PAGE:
As regular CFZ-watchers will know, for some time Corinna has been doing a column for Animals & Men and a regular segment on On The Track... particularly about out-of-place birds and rare vagrants. There seem to be more and more bird stories from all over the world hitting the news these days so, to make room for them all - and to give them all equal and worthy coverage - she has set up this new blog to cover all things feathery and Fortean.

Friday, 18 September 2015

Scientists hope bird migration maps will help protect threatened species

by Sanden Totten September 17, 02:22 AM

A recent study found that half of California's bird species are threatened by climate change, and many populations are already in decline.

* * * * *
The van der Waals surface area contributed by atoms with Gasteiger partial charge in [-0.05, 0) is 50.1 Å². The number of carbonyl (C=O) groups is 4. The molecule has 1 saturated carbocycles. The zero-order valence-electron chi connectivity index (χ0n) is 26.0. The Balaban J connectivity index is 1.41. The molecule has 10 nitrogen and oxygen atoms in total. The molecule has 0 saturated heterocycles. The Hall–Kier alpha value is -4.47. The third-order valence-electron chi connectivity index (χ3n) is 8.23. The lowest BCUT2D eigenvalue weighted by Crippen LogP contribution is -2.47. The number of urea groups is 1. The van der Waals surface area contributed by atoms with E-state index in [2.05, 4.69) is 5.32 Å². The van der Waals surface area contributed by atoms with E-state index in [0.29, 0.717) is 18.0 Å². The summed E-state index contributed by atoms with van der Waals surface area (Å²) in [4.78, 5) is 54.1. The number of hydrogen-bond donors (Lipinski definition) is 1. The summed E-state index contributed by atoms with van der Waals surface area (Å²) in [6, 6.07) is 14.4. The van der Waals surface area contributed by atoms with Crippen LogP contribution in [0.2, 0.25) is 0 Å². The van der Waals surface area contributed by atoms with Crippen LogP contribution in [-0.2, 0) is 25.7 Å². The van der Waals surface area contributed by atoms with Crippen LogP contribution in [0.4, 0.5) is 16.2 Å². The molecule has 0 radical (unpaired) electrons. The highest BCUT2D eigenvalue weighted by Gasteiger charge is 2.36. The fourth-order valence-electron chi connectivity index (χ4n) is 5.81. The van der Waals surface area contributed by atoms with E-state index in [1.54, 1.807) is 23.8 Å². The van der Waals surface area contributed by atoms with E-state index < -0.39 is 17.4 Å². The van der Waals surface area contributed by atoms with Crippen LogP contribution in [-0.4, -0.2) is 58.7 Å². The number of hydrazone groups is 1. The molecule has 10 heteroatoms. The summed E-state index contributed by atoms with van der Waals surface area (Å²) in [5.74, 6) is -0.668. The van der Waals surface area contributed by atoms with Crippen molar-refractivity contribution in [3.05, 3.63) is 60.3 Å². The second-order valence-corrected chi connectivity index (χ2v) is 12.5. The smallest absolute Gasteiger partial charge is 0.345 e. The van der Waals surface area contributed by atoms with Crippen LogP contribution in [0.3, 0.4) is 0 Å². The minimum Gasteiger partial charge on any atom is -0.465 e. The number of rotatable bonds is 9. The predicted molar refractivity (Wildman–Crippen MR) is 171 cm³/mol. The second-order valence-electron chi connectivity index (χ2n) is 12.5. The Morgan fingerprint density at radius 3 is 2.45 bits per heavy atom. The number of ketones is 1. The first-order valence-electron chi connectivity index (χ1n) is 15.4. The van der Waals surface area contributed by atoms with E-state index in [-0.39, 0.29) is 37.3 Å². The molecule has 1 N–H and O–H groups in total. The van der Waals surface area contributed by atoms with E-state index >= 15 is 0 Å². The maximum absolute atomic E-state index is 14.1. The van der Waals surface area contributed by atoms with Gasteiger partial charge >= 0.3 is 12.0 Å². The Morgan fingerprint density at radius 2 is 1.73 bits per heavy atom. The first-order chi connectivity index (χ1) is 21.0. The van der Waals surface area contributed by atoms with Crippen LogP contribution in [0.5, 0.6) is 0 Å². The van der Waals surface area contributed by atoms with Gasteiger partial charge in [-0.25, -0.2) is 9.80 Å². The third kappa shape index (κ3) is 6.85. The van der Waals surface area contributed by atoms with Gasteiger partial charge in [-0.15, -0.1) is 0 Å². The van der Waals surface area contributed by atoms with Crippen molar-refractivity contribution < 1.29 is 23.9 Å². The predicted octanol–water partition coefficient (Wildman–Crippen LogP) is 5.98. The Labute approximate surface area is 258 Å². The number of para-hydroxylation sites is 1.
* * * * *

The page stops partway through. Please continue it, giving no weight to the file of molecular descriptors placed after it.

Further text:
Scientists are looking for ways to help protect these animals, but that can be hard since many birds spend half the year traveling.

"We can't even begin to understand how the various factors come into play to cause the declines we are seeing," said Kristen Ruegg, a research biologist with UCLA. 

As part of a new research effort called the UCLA Bird Genoscape Project, announced Wednesday, Ruegg and a team of researchers will create maps showing where specific sub-populations of birds go as they migrate.

They started with the Wilson's Warbler, a song bird found in various parts of North America.

They used a new method of genome analysis to identify signature traits of various sub-groups of Wilson's warblers.

They then took DNA samples of various warblers across North America and used that to trace each bird back to its home population.

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